NIO breeds endangered yellow seahorses successfully
Yellow seahorses have been successfully bred in captivity at Goa-based ocean research laboratory, which will help the aqua farming of this endangered species.
The experiment which began in late 2008 at NIO's Aqua Nursing Home was successfully closed in February 2010, after the first batch of F2 generation juveniles of seahorses were observed after 382 days of growth.
"The significance of this research in completely closing the life cycle of this endangered seahorse species opens up avenues for commercial aquaculture and conservation initiatives," a senior NIO scientist said.
The researchers say that seahorses are a fascinating and remarkable group of fishes with their unusual body shape and their biology, with males incubating the fertilized eggs in a brood pouch.
The NIO website mentions that at least 25 million seahorses are traded annually for traditional Chinese medicine (TCM), as aquarium fish and curios and nearly 77 countries and territories are involved in the seahorse trade.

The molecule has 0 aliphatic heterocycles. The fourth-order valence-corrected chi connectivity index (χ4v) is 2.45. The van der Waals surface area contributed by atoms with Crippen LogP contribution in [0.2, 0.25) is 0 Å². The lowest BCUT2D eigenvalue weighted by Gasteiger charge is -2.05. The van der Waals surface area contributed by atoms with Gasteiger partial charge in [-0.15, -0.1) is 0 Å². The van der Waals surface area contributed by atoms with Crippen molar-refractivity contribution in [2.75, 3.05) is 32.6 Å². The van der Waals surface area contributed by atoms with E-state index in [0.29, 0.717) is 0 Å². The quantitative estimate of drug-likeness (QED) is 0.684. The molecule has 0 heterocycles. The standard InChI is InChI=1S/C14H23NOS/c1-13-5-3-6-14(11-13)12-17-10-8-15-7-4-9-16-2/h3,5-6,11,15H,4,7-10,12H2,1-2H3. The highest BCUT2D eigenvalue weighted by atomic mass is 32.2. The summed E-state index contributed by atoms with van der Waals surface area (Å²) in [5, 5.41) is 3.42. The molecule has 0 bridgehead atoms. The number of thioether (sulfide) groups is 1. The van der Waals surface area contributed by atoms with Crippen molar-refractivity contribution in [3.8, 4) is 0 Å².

"India was contributing to about 30 per cent of global seahorse trade until 2001 and now all species of seahorses have been brought under the schedule I of the Wild Life Act, 1972 to prohibit exploitation," a scientist said.
The oceanic yellow seahorse, Hippocampus kuda (Bleeker, 1852), is widely distributed throughout the tropical Indo-Pacific region inhabiting shallow shore habitats such as mangroves, sea grass beds and estuaries, the NIO website says.
"It is one of the most heavily traded seahorse species in many Southeast Asian countries for TCM and its conservation status is currently listed by the International Union for the Conservation of Nature (IUCN) as 'vulnerable'," it adds.
As per the Convention of International Trade in Endangered Species (CITES), all species of seahorses have been placed under Appendix II which states that captive breeding could be undertaken for stock enhancement programme and aquaculture purposes.
NIO said that several attempts to culture seahorses for successive generations under captivity in the recent past have met with limited success as a result of severe problems of mass mortality and low growth rates due to inadequate nutrition and disease.
Scientists said that improved seahorse husbandry and rearing could help reduce pressure on wild populations, by ensuring that those in captivity live longer and by creating the possibility of trade.